Mobile TFTP – Review


If you work with networking devices, you know a little something about Trivial File Transfer Protocol (TFTP).  TFTP allows network rock stars to transfer files back and forth from switches and routers to central locations, such as a laptop or configuration archive.  TFTP servers are a necessary thing to have for any serious network professional.  I’ve talked about a couple that I use before in this post but I’ve started finding myself using my iDevices more and more for simple configuration tasks.  Needless to say, having my favorite server on my iPad didn’t look like a realistic possibility.

Enter Mobile TFTP.  This is the only app I could find in the App Store for TFTP file transfers.  It’s a fairly simple affair:

You toggle the server on and join your iDevice to a local wireless network.  I didn’t test whether the app would launch on 3G connection, but suffice it to say that wouldn’t be a workable solution for most people.  The IP address of your device is shown so you can start copying files over to it.  The most popular suggested use for this app is to archive configurations to your iDevice.  This is a good idea for those that spend time walking from rack to rack with a console cable trying to capture device configs.  It’s also a great way to have control over your configuration archives, since Mobile TFTP allows you to turn the service on and off as needed rather than keeping a TFTP server running on your network at all times.  As a consultant, this app is wonderful when I need to capture a config without booting my laptop.  Combined with tools like GetConsole or another SSH client, you can access a device and send the config to your mobile TFTP server without the need to boot up your laptop.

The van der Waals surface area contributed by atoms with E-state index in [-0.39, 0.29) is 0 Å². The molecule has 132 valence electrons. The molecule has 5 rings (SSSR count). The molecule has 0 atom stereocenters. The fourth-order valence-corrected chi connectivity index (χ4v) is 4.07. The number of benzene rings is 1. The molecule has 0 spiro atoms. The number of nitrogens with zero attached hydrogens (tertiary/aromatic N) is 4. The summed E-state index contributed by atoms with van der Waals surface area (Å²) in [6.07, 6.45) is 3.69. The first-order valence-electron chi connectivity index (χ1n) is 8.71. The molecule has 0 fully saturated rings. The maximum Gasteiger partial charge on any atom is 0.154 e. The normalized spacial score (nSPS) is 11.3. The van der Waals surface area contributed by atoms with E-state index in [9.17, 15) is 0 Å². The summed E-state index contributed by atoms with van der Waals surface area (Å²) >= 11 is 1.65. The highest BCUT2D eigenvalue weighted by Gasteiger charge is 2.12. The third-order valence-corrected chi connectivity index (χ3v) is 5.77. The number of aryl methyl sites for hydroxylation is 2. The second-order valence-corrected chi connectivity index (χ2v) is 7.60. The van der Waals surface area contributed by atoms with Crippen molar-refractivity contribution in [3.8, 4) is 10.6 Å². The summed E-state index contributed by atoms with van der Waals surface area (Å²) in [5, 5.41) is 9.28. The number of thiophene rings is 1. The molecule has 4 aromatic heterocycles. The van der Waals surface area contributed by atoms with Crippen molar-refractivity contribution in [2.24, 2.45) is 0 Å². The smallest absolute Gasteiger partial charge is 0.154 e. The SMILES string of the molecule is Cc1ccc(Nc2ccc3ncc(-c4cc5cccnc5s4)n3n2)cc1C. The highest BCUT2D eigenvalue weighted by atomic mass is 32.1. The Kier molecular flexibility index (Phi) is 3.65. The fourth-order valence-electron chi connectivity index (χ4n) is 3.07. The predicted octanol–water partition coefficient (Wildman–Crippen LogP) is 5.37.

I did attempt to copy some larger files up to the device, but those results weren’t as spectacular.  Mobile TFTP Server will support files up to 32MB, so larger IOS files and WLAN controller files are out. The transfer rates from an iPhone or iPad aren’t as spectacular as a hardwired connection, but I think this is more of the platform and less of the software.  The only real complaint that I have is that the files you copy to the device are stuck inside the app.  Sure, you can hook your iDevice up to your laptop at the end of the day and copy the files out of the app inside iTunes (which is also a great way to preload skeleton configs up front), but in today’s world integration is the name of the game.  Giving me the option of linking to a storage service like Dropbox would be amazing.  I tend to keep a lot of things in Dropbox, and being able to throw a troublesome router config in there so it would automagically appear on my laptop would be too sweet.  Still, you can’t argue with the efficiency of this little app.  It does exactly what it says and does it well enough that I don’t find myself cursing at it.

Mobile TFTP Server is $3.99 in the App Store, but as it’s the only dedicated TFTP app I could find, I think it’s worth that to someone who spends a lot of time copying files back and forth and loves the portability of their iDevice.

Disclosure

The creator of Mobile TFTP Server provided me with a promo code for the purposes of reviewing this app.  He did not ask for any consideration in the writing of this review, and none was promised.  The opinions and conclusions reached here are mine and mine alone.

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3 thoughts on “Mobile TFTP – Review

  1. Need a tftpd product for Cius, not to mention a terminal client, nice ssh client etc etc etc.

    I got mine today, along with new office extend AP for home. Just need to wait for the weekly scheduled downtime to integrate into the home network…

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